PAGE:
Rogue One: A Star Wars Story – The complete history, Part IV

Rogue One

by Dan Jolin |
Published on

Ultimate Weapon

Knoll: One of the things I think is wonderful and charming about the vérité style that Gareth’s got is that shots aren't specifically composed to feature particular effects. That’s something I'm always encouraging directors to do: just shoot this like it was any other live-action. How would you shoot this if this were all real? Just do it that way. There should be no stylistic distinction between non-effects shots and shots that have effects in them. So Gareth has fully embraced that.

Kennedy: I go back to what Dennis Muren always used to say to me which is, “Push it in camera until you can't figure out any way to do it.” A perfect example is the 63 shots in the original Jurassic Park. One of the first times we realised we had to push it was when Steven [Spielberg] wanted the Raptor to jump onto the counter in the kitchen. We realised we couldn't get the puppets to do exactly what we wanted. So that pushed us into identifying the CG shots. I think sometimes nowadays filmmakers don't push themselves as much as they should to do that kind of thing. It's more about “What If” thinking, rather than only doing what you can.

I think there is a gravitas to this story. I think there is a seriousness to it.

Knoll: Gareth took it even to the point of making some of the shots harder to execute. His style is to go into the scenes and kind of find the blocking as he's shooting. He'll let the actors find the blocking that feels the most natural to them. Then he'll go in with the camera — he operates the camera himself most of the time — and start finding what angles look right. But as a consequence [laughs] I sometimes don't know what the camera's seeing until we're actually shooting it. So that can make it a little bit harder to try to make sure you have blue screens in the right places and tracking marks when you need them. Sometimes it’s, “well, okay we shot it, and there weren't any tracking marks. All right, well... We'll figure it out I guess.” So it's been a little harder in post. But you do get that spontaneity in the camera that I think sort of outweighs those concerns. I think in the end the results are better.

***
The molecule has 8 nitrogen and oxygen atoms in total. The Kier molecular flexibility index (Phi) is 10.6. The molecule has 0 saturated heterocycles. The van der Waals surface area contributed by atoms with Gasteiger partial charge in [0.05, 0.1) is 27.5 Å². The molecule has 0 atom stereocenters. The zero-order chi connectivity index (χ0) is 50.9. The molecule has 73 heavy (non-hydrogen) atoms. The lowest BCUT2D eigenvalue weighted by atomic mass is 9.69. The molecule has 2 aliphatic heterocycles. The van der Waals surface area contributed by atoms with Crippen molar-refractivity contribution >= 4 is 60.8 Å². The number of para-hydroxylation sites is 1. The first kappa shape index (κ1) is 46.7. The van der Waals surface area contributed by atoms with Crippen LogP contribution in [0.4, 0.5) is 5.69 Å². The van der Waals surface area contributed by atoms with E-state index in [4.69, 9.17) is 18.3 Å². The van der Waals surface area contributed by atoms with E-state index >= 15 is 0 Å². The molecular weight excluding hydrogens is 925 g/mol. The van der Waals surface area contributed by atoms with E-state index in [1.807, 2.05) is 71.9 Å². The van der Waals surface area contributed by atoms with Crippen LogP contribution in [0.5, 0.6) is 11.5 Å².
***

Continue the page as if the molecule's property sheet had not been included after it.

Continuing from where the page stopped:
Kennedy: If there is any frustration for Gareth, it's the inability to find everything in the process of making his films the way he started out. Crafting it through the lens is very much a product of his style and very, very hard to do inside these big, giant movies, where you have to plan everything and you've got a huge army of people that need to know exactly what they are prepping, what they are doing and what is coming up — as opposed to a smaller film environment where you have the luxury of finding it as you go along. And finding that balance was tough for Gareth. But I think that comes through in his filmmaking. It certainly comes through in this.

Edwards: It goes against what you'd expect: that, having lots of money, sometimes it's harder to be spontaneous and do whatever you want than when you have no money. Everyone was aware of that, and we were desperate for it not to be the case. It's whatever's best for the film, you know? At the end of the day, people don't watch a spreadsheet, they watch a movie.

Restore Freedom To The Galaxy...

Knoll: I think it's good that Rogue One is the first of these Star Wars Stories. Episode VII had a lot of very familiar elements and I think some of the choices that were made there were oriented towards reassuring people that, yes we can get the fun of the original Star Wars movies back. But I think now that statement's been made and we've had that success, we can be a little brave now with going to places that we've never seen before and doing tonal experiments.

Kennedy: I wouldn’t say Rogue One plays older than the Skywalker saga, but I think there is a gravitas to this story. I think there is a seriousness to it. Which is not to say there isn’t humour — there is definitely a lightness. But this is a mission movie and it’s in the genre of a World War II picture.

Edwards: You know people say, “what would Jesus do?” it was sometimes like, “What would George do? What would George have done?” But he was very excited about us doing something different and not just repeating what he had done. It felt like a license for us to go and be different. Like, if all you're doing is riffing off the existing stuff, then it's not in the spirit of Star Wars.

Kennedy: We are really fortunate to be able to do this, because George has given us this rich mythology. That’s what we are trying to do: find stories that really allow us to explore the galaxy in a way that is new and different.

Rogue One: A Star Wars Story is in cinemas now.

Read Part I here.

Read Part II here.

Read Part III here.

Watch the final trailer for Rogue One

Everything you need to know about Rogue One

New exclusive Rogue One imagery

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